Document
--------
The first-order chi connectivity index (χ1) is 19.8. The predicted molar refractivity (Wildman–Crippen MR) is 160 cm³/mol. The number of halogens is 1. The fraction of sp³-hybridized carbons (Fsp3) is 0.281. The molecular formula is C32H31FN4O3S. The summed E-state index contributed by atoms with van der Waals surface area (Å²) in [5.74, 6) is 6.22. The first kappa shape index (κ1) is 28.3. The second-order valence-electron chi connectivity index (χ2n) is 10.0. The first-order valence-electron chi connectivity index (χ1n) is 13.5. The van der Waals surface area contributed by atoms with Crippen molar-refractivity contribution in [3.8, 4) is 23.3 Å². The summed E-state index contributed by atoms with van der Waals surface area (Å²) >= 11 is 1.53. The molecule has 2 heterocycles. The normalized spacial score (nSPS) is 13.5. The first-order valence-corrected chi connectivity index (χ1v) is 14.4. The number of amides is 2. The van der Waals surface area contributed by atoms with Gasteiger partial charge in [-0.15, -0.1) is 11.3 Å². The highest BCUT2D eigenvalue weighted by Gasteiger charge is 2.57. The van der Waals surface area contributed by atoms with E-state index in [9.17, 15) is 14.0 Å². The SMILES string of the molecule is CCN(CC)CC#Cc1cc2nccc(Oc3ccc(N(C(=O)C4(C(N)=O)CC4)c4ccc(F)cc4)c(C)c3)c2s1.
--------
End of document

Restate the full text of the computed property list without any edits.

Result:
The first-order chi connectivity index (χ1) is 19.8. The predicted molar refractivity (Wildman–Crippen MR) is 160 cm³/mol. The number of halogens is 1. The fraction of sp³-hybridized carbons (Fsp3) is 0.281. The molecular formula is C32H31FN4O3S. The summed E-state index contributed by atoms with van der Waals surface area (Å²) in [5.74, 6) is 6.22. The first kappa shape index (κ1) is 28.3. The second-order valence-electron chi connectivity index (χ2n) is 10.0. The first-order valence-electron chi connectivity index (χ1n) is 13.5. The van der Waals surface area contributed by atoms with Crippen molar-refractivity contribution in [3.8, 4) is 23.3 Å². The summed E-state index contributed by atoms with van der Waals surface area (Å²) >= 11 is 1.53. The molecule has 2 heterocycles. The normalized spacial score (nSPS) is 13.5. The first-order valence-corrected chi connectivity index (χ1v) is 14.4. The number of amides is 2. The van der Waals surface area contributed by atoms with Gasteiger partial charge in [-0.15, -0.1) is 11.3 Å². The highest BCUT2D eigenvalue weighted by Gasteiger charge is 2.57. The van der Waals surface area contributed by atoms with E-state index in [9.17, 15) is 14.0 Å². The SMILES string of the molecule is CCN(CC)CC#Cc1cc2nccc(Oc3ccc(N(C(=O)C4(C(N)=O)CC4)c4ccc(F)cc4)c(C)c3)c2s1.